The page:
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Screenshot 2022-09-22 at 10.36.01.png


In May 1848, the National Assembly elected a Constitutional Committee of thirty members to draft the fundamental rights of German citizens. By December, the National Assembly passed the draft. which came into effect as an Imperial Act when they were signed by the Regent of the Empire on the 27th of December 1848. This made human and civil rights became legally binding in Germany for the first time, demonstrating the impact of the Revolution in spite of its formal failure.

The document entitled German citizens to: equality before the law; the abolition of all class privileges; personal and political liberties, such as freedom of the press, freedom of expression, freedom of association, freedom to practise a trade or profession and freedom of movement; and the abolition of the death penalty. The constitution -- of which these fundamental rights were a key part -- aimed to unify the German states with an emperor as head of state, and a Reichstag with a democratically elected House of the People.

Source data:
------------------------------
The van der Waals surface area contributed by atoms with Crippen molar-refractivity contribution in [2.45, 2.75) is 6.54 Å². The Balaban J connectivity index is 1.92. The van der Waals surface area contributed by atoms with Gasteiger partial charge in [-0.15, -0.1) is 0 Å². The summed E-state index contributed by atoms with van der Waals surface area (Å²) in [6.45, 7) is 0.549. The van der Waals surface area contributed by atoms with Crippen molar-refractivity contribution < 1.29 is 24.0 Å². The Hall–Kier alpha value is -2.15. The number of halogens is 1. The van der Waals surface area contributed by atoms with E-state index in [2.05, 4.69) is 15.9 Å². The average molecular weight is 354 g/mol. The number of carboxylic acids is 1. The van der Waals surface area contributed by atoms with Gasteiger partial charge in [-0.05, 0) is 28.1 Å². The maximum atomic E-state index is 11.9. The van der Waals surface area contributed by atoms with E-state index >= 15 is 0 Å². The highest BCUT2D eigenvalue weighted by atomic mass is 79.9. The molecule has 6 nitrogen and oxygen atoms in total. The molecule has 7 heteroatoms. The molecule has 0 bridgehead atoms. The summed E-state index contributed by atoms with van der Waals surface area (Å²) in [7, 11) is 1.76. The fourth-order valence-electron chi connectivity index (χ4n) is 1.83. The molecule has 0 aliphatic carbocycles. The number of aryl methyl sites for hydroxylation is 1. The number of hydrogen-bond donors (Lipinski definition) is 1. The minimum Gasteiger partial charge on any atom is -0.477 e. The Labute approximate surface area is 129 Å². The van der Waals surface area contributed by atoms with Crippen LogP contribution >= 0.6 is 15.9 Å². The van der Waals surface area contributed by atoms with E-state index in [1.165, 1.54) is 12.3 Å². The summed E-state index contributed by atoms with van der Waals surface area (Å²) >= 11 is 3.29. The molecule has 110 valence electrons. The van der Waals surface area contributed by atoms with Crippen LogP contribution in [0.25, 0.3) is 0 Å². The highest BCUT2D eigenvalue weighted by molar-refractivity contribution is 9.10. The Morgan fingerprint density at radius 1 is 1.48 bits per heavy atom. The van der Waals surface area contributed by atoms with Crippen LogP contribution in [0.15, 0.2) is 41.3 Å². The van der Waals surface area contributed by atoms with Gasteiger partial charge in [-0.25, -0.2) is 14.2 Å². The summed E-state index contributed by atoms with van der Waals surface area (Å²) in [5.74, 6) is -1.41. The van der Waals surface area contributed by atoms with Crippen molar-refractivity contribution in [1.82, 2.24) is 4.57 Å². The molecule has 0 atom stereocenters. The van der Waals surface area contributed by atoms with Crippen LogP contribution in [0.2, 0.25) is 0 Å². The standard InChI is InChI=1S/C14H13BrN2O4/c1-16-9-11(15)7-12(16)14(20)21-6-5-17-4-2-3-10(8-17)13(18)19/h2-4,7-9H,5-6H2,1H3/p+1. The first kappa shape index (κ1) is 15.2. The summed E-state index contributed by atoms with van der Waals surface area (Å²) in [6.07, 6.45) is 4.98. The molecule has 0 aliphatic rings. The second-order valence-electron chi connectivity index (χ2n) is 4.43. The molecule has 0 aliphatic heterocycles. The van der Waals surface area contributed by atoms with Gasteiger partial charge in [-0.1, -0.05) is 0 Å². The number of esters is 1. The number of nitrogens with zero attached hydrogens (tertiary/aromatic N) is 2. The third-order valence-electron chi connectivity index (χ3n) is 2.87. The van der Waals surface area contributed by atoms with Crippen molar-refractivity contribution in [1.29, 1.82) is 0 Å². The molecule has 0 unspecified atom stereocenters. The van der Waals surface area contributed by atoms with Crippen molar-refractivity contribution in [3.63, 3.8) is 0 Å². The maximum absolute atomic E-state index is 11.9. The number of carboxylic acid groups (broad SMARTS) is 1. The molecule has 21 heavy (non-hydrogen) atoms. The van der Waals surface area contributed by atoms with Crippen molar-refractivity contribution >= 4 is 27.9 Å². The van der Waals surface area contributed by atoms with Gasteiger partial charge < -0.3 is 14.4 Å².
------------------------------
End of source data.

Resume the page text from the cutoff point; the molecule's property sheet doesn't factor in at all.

These Fundamental Rights were made binding throughout the Empire, but were repealed in August 1851 in a resolution of the German Confederation. Nevertheless, this document formed the basis for the 1919 Weimar Constitution and the 1949 Bonn Constitution. This image is now displayed inside Paulskirche in Frankfurt as a reminder of its achievements and legacy,